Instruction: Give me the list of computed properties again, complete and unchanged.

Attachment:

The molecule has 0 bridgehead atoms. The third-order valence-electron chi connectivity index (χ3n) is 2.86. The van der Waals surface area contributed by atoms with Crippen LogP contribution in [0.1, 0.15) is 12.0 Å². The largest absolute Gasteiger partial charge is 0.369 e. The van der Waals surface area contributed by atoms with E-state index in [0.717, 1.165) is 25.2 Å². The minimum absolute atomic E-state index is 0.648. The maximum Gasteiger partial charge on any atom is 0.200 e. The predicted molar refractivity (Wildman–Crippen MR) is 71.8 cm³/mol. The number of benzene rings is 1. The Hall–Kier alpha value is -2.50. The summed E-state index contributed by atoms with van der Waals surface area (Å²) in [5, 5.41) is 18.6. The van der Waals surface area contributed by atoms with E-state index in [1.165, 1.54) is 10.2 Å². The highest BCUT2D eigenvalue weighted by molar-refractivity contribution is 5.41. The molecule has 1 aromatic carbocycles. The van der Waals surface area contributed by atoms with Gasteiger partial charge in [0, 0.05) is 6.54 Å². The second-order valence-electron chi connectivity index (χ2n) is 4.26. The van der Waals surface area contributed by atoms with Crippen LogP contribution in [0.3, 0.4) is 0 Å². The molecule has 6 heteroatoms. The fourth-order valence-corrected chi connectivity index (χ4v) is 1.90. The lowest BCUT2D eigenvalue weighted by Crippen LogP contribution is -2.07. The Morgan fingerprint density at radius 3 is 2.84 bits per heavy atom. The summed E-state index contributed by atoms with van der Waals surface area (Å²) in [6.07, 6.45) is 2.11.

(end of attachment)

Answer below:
The molecule has 0 bridgehead atoms. The third-order valence-electron chi connectivity index (χ3n) is 2.86. The van der Waals surface area contributed by atoms with Crippen LogP contribution in [0.1, 0.15) is 12.0 Å². The largest absolute Gasteiger partial charge is 0.369 e. The van der Waals surface area contributed by atoms with E-state index in [0.717, 1.165) is 25.2 Å². The minimum absolute atomic E-state index is 0.648. The maximum Gasteiger partial charge on any atom is 0.200 e. The predicted molar refractivity (Wildman–Crippen MR) is 71.8 cm³/mol. The number of benzene rings is 1. The Hall–Kier alpha value is -2.50. The summed E-state index contributed by atoms with van der Waals surface area (Å²) in [5, 5.41) is 18.6. The van der Waals surface area contributed by atoms with E-state index in [1.165, 1.54) is 10.2 Å². The highest BCUT2D eigenvalue weighted by molar-refractivity contribution is 5.41. The molecule has 1 aromatic carbocycles. The van der Waals surface area contributed by atoms with Gasteiger partial charge in [0, 0.05) is 6.54 Å². The second-order valence-electron chi connectivity index (χ2n) is 4.26. The van der Waals surface area contributed by atoms with Crippen LogP contribution in [0.3, 0.4) is 0 Å². The molecule has 6 heteroatoms. The fourth-order valence-corrected chi connectivity index (χ4v) is 1.90. The lowest BCUT2D eigenvalue weighted by Crippen LogP contribution is -2.07. The Morgan fingerprint density at radius 3 is 2.84 bits per heavy atom. The summed E-state index contributed by atoms with van der Waals surface area (Å²) in [6.07, 6.45) is 2.11.